- SHAKAIGAKU KENKYUKAI
- ソシオロジ (ISSN:05841380)
- vol.58, no.1, pp.89-105,181, 2013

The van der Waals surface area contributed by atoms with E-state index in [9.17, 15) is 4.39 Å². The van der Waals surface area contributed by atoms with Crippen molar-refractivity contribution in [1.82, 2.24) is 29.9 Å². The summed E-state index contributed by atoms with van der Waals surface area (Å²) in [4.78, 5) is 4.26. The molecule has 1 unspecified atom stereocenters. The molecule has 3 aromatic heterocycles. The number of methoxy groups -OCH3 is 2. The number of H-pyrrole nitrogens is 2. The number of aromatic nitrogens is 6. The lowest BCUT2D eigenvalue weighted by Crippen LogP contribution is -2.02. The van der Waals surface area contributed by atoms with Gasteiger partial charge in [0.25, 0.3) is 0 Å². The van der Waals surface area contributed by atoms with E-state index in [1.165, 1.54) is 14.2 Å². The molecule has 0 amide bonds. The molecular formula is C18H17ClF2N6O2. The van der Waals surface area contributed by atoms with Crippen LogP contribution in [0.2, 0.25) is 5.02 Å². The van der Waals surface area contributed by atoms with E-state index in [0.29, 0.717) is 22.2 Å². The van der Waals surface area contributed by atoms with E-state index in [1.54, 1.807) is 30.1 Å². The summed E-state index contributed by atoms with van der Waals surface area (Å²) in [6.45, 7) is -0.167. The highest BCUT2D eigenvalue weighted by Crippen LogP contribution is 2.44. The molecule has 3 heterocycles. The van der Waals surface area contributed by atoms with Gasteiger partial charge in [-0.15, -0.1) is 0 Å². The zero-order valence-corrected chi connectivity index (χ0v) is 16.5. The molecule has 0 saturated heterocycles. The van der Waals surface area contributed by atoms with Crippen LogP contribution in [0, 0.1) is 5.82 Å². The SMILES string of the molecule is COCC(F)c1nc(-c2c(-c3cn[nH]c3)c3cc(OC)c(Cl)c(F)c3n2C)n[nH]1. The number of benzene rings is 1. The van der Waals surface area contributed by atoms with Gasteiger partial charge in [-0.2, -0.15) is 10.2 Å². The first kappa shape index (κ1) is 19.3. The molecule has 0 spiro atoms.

This paper examines the change in images of transgendered and on-transgendered people and their relationship to a Japanese transgender drama group by analyzing six scripts written between 2000 and 2011. In the early dramas, transgender characters whose gender identity was depicted to be clearly the opposite of their assigned identity were in the foreground. However, later on, people whose identities were unique, reflective and not ready-made social identities with essential qualities began attracting attention. This transformation of the transgender characters in the dramas also reflects changes in the relationship between transgendered and non-transgendered people. The early dramas emphasized that it is necessary for non-transgendered people to be considerate toward transgendered people. Therefore a non-transgendered person was under the impression that had to accept and understand transgendered people. However, transgendered people seemed to show consideration for other transgendered and non-transgendered people over time. And, non-transgendered people were depicted as having emotional scars or some stigma, and should receive consideration in later dramas. This gradually led to the concept of gender identity disorder becoming less important, and transgendered people were required to always be considerate toward all individuals.